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Unbreaking news: New poll

More unbreaking news for you, this time: the latest opinion poll with 100% agreement.

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The mystery of currency creation

Ever wondered about the mystery of currency creation? Given that the way currency is created is behind so many of the world’s problems in the four decades since the world went permanently off gold—you know, massive inflations, massive instability, the theft of your savings, the Great Financial Crisis…

So here you go, mystery explained in six minutes by Rich Dad advisor Mike Maloney, explaining how currency is created through "fractional reserve banking," and why the banking system “is a pyramid scam of epic proportions.” The video is only 6 minutes long but, as David McGregor at Sovereign Life says, “you will learn more in that time about the root cause of our economic problems than thousands of hours watching the news on TV.”

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Portraits, by Richard Schmid

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Richard Schmid’s portraiture is bold and energetic, seeming to come out of the raw canvas like a thunderbolt.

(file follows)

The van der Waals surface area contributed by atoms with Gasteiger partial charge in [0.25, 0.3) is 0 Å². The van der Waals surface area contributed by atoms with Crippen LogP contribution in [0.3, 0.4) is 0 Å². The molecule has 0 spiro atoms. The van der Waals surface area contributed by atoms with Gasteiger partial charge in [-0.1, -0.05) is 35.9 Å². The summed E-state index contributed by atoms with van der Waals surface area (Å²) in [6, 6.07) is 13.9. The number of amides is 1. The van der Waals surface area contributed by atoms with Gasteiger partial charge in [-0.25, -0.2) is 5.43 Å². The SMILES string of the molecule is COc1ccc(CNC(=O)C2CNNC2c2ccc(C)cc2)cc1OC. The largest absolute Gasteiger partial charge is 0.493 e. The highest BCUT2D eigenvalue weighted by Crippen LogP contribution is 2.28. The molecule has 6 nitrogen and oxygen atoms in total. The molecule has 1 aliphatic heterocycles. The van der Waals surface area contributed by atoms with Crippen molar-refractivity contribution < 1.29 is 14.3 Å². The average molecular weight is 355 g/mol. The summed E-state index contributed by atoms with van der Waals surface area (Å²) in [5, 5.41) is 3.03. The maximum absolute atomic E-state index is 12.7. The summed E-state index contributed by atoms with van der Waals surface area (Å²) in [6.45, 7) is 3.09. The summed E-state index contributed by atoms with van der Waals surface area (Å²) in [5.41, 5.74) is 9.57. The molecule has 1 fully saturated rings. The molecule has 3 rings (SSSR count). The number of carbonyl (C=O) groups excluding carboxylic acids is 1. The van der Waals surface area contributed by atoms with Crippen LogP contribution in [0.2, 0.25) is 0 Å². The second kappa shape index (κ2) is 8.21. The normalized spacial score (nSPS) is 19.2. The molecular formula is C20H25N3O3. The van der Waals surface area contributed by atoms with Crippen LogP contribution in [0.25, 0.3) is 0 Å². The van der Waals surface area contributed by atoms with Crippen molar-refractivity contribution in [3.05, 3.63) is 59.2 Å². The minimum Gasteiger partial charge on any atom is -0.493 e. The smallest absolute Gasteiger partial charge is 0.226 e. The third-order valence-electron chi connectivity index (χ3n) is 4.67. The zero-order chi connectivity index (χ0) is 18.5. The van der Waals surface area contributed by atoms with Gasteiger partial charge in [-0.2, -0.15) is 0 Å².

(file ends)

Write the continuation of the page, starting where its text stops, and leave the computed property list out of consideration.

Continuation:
art_press_schmid

Thanks to Jasmine and Jesper for putting me on to his work.

12am317

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Wednesday, October 26, 2011

Poor old Banksie

Poor old Banksie. There are complaints about the traps that Labour have stooped to “dirty tricks” in their attempt to smear ACT’s Epsom candidate John Banks.

Amusingly the so-called “dirty tricks” involve posting around the electorate flyers quoting the candidate, and posting online his fiscal record while in office–all very helpful you would think to a candidate whose billboards boast his “experience” as his best feature.